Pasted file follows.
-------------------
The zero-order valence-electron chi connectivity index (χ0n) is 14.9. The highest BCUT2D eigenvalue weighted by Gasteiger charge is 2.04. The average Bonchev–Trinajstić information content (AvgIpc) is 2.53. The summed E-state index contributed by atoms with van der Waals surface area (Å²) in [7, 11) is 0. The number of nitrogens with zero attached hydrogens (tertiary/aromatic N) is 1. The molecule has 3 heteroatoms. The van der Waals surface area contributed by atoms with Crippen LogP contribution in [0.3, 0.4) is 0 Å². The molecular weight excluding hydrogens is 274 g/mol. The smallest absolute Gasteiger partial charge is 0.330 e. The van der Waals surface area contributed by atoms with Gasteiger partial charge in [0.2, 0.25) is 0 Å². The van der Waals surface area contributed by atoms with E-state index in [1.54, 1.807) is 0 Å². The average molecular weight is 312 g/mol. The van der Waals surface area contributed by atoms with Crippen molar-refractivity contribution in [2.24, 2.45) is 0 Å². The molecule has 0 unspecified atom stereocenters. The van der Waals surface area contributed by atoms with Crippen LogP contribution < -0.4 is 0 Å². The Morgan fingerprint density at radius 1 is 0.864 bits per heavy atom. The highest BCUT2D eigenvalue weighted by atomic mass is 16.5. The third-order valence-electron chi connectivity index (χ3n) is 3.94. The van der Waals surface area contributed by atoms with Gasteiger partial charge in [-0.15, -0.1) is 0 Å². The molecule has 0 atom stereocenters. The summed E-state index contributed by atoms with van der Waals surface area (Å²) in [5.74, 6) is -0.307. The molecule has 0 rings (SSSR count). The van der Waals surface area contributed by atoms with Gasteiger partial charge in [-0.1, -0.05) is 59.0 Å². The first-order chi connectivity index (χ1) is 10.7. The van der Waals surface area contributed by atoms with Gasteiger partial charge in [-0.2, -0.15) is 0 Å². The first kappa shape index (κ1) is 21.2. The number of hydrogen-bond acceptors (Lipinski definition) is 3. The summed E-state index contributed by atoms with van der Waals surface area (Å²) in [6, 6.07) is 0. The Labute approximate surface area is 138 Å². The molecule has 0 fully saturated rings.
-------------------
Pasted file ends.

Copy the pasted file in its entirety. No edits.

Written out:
The zero-order valence-electron chi connectivity index (χ0n) is 14.9. The highest BCUT2D eigenvalue weighted by Gasteiger charge is 2.04. The average Bonchev–Trinajstić information content (AvgIpc) is 2.53. The summed E-state index contributed by atoms with van der Waals surface area (Å²) in [7, 11) is 0. The number of nitrogens with zero attached hydrogens (tertiary/aromatic N) is 1. The molecule has 3 heteroatoms. The van der Waals surface area contributed by atoms with Crippen LogP contribution in [0.3, 0.4) is 0 Å². The molecular weight excluding hydrogens is 274 g/mol. The smallest absolute Gasteiger partial charge is 0.330 e. The van der Waals surface area contributed by atoms with Gasteiger partial charge in [0.2, 0.25) is 0 Å². The van der Waals surface area contributed by atoms with E-state index in [1.54, 1.807) is 0 Å². The average molecular weight is 312 g/mol. The van der Waals surface area contributed by atoms with Crippen molar-refractivity contribution in [2.24, 2.45) is 0 Å². The molecule has 0 unspecified atom stereocenters. The van der Waals surface area contributed by atoms with Crippen LogP contribution < -0.4 is 0 Å². The Morgan fingerprint density at radius 1 is 0.864 bits per heavy atom. The highest BCUT2D eigenvalue weighted by atomic mass is 16.5. The third-order valence-electron chi connectivity index (χ3n) is 3.94. The van der Waals surface area contributed by atoms with Gasteiger partial charge in [-0.15, -0.1) is 0 Å². The molecule has 0 atom stereocenters. The summed E-state index contributed by atoms with van der Waals surface area (Å²) in [5.74, 6) is -0.307. The molecule has 0 rings (SSSR count). The van der Waals surface area contributed by atoms with Gasteiger partial charge in [-0.1, -0.05) is 59.0 Å². The first-order chi connectivity index (χ1) is 10.7. The van der Waals surface area contributed by atoms with Gasteiger partial charge in [-0.2, -0.15) is 0 Å². The first kappa shape index (κ1) is 21.2. The number of hydrogen-bond acceptors (Lipinski definition) is 3. The summed E-state index contributed by atoms with van der Waals surface area (Å²) in [6, 6.07) is 0. The Labute approximate surface area is 138 Å². The molecule has 0 fully saturated rings.